Veterinarians currently employ two main strategies for
managing pain in companion animals. The
first strategy is pre-emptive analgesia.
This involves giving pain medication before the patient is exposed
to the painful procedure. The
second strategy is multi-modality therapy.
As the name implies, this strategy takes advantage of the fact that
various classes of analgesic drugs have additive or synergistic effects
when administered together. The
rationale is to combine drugs that disrupt the development of pain at the
various individual steps along the pain pathway.
There are several
pharmacologic classes of drugs available to treat pain.
Opioids, alpha-2 agonists, non-steroidal anti-inflammatory drugs,
local anesthetics, and adjuvant analgesic agents have all been
employed in controlling animal pain. One particular class of drugs, the
non-steroidal anti-inflammatory drugs (NSAIDS), is very effective in
controlling post-surgical pain as well as pain and inflammation due to
cats are particularly susceptible to exhibiting adverse effects from this
class of drugs, which includes aspirin and acetaminophen, both of which
can be harmful, and even lethal, to cats.
The NSAIDs control pain by
inhibiting an enzyme called cyclo-oxygenase (COX). Several years ago, it was discovered that there were two
forms of this enzyme, COX-1 and COX-2.
We now know that the COX-1 enzyme is continuously produced by the
body and is mostly responsible for generating compounds that are
beneficial, such as maintaining blood flow to the kidneys and protecting
the stomach lining. COX-2, on
the other hand, is mainly responsible for generating compounds that
contribute to pain and inflammation.
The traditional NSAIDs, such as aspirin, inhibit both COX-1 (the
“good” enzyme) and COX-2 (the “bad” enzyme).
The newer NSAIDs are designed to inhibit the bad one, COX-2, while
having minimal effect on COX-1. In
the past few years, several COX-2 specific drugs have been marketed for
people and for dogs, but very few have been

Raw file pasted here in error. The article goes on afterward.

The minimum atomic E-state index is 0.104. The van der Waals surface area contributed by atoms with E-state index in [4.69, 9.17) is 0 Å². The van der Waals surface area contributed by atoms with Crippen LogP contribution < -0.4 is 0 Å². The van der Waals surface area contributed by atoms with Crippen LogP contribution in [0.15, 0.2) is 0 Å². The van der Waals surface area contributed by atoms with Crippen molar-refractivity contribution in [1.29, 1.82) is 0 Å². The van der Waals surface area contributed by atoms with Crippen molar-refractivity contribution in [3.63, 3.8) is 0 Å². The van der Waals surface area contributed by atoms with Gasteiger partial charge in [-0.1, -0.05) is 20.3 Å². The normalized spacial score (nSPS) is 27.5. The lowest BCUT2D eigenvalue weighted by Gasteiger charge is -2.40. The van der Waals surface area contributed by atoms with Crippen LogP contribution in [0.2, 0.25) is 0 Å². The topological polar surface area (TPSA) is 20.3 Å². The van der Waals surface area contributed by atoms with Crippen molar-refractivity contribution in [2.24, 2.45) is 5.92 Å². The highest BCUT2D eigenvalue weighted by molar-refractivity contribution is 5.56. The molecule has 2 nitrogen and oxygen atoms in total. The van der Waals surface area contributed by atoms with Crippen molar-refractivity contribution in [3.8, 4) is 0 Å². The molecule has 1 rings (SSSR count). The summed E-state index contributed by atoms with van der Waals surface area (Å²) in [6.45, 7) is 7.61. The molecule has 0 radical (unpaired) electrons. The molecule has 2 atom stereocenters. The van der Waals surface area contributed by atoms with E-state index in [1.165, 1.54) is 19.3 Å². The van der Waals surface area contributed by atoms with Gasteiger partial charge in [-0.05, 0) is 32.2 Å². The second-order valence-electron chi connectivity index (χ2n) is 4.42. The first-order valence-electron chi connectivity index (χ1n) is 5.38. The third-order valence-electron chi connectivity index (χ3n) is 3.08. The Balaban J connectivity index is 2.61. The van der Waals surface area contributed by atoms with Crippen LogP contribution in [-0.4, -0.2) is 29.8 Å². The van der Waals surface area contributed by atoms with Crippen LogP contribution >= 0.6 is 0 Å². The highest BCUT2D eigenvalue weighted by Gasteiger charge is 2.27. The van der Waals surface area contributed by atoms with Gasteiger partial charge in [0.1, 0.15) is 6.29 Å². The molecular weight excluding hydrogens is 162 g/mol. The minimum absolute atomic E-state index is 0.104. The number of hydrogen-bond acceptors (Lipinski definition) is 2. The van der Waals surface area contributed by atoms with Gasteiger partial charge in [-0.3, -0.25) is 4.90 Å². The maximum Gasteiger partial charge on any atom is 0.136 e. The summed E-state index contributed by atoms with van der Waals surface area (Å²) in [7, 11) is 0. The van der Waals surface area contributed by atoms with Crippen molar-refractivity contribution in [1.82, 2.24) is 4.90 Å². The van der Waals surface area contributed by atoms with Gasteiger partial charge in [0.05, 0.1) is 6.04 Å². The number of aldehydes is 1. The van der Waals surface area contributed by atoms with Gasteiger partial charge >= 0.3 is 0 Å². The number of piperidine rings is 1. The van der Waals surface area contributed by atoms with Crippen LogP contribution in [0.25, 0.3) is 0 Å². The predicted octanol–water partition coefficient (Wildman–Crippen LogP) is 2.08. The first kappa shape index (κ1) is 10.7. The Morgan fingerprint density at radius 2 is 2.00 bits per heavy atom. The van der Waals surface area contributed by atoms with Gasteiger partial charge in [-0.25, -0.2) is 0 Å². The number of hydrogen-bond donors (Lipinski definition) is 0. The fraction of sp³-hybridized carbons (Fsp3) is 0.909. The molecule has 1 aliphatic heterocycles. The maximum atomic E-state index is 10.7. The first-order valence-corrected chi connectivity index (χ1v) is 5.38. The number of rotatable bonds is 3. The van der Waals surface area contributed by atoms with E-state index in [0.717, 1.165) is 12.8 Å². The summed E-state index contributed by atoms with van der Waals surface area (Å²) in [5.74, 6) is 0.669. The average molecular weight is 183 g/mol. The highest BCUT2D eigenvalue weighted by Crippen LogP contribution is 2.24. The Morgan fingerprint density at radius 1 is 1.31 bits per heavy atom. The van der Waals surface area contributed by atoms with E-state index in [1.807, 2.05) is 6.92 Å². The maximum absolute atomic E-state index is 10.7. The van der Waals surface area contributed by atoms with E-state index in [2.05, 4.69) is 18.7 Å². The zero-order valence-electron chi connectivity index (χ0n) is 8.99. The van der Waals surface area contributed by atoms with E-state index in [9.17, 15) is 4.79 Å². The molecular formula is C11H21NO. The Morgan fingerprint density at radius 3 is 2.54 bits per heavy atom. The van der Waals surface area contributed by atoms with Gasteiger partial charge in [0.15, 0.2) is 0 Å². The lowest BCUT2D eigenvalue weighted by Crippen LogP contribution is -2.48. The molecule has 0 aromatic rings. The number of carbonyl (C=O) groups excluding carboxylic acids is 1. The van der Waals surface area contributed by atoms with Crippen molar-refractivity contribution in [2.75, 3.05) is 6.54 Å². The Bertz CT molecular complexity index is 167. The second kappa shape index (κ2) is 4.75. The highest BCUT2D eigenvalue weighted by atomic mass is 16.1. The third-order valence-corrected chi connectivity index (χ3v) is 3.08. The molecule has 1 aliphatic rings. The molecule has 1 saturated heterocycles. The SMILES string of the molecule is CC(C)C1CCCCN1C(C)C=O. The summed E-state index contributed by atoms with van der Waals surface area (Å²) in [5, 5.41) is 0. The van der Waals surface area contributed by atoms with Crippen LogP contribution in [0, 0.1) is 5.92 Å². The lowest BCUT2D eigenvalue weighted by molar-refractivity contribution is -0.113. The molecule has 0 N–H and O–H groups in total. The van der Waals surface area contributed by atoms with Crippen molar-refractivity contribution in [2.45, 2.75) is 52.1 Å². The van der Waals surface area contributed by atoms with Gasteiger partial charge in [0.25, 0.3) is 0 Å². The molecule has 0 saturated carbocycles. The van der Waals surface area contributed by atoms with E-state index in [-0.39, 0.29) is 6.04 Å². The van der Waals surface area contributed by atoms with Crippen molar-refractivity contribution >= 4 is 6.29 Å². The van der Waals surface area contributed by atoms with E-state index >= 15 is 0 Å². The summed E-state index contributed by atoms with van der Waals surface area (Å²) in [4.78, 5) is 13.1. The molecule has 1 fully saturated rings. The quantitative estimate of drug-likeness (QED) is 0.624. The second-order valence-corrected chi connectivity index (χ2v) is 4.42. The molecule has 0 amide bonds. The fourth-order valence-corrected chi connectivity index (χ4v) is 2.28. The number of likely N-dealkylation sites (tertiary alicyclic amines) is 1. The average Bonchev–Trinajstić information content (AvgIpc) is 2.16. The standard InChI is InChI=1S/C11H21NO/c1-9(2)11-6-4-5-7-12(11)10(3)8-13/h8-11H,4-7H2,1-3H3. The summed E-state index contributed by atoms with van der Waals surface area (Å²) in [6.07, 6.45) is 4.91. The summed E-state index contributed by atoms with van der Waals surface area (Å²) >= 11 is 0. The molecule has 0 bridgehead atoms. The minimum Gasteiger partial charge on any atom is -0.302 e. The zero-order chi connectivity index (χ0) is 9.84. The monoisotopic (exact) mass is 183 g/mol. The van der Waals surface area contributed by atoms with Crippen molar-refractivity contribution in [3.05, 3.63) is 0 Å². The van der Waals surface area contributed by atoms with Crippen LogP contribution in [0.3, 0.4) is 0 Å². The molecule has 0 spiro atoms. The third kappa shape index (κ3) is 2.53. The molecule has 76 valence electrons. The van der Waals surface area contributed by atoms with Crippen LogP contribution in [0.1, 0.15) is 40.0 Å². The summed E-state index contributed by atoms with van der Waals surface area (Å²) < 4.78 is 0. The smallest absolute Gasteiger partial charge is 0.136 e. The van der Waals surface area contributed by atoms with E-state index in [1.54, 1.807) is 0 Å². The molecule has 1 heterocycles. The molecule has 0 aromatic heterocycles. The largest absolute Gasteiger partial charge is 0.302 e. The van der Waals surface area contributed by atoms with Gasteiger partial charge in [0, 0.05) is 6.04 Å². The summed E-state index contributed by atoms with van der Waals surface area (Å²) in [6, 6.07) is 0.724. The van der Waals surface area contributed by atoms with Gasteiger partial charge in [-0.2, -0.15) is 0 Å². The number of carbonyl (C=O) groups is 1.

suitable for cats.
The U.S Food and
Drug Administration initially approved meloxicam (brand name: Metacam;
manufactured by Merial, Ltd.), for control of pain and inflammation
associated with canine arthritis. The drug had been used in many other
countries, however, in an off-label manner to treat pain in cats as
well. It no longer needs to be used off-label. Injectable meloxicam is
now approved for use in cats in the U.S.
Meloxicam is not the only
NSAID that can be given to cats. Others,
such as aspirin, carprofen, ketoprofen, and piroxicam have been given to
cats, with varying degrees of success, and more importantly, with varying
complications. Some of these
NSAIDs cause gastric upset (aspirin, piroxicam), some exist primarily as
injectable formulations and cannot be given orally. Except for aspirin, these NSAIDs are not intended for
long-term use. A major advantage of meloxicam is that it comes as an oral
formulation and can be given long term to manage post-surgical pain,
inflammation and discomfort due to arthritis, and pain associated with
Louie is a 5 year-old Maine Coon owned by Louise Roussin.
Louie has a painful oral condition called lymphoplasmacytic
gingivitis. This is an
auto-immune disorder in which the gums become extremely inflamed, tender,
and painful. When medical
management with antibiotics and steroids can no longer control the
condition, extraction of all the teeth behind the canines is recommended.
Louie was losing his battle with this disease.
Oral pain was affecting his ability to eat and his demeanor.
I gave him a ketoprofen injection several hours before the
procedure (pre-emptive analgesia) and an injection of a narcotic pain
reliever at the end of the procedure and again four hours later
(multi-modality therapy). That evening, Louie’s face was a little swollen, and of
course he had no interest in food. The
following morning, Louie was feeling great.
He was affectionate, rubbing his face against the cage and
demanding attention from me and my staff.
I gave him another injection of ketoprofen and sent him home that
Ms. Roussin called two days later.
Louie was eating softened food, although he was acting sluggish and
aloof, and this was very unusual. Concerned
that oral discomfort from the multiple extractions might be affecting his
demeanor, I prescribed meloxicam once daily for the following three days.
Ms. Roussin called on day 3 to tell me that Louie immediately
returned to his sweet, affectionate self as soon as the medication was
administered. This was my
first experience using meloxicam, and I now dispense one dose of meloxicam
after every dental procedure, and additional doses if any extractions were
is now recognized that animals perceive pain much the same way that humans
do, and that we have a moral obligation to protect pets from pain and
suffering. This increased
understanding has driven the need to develop more effective methods of
controlling feline pain, and veterinarians should now be able to control
pain in virtually all feline patients.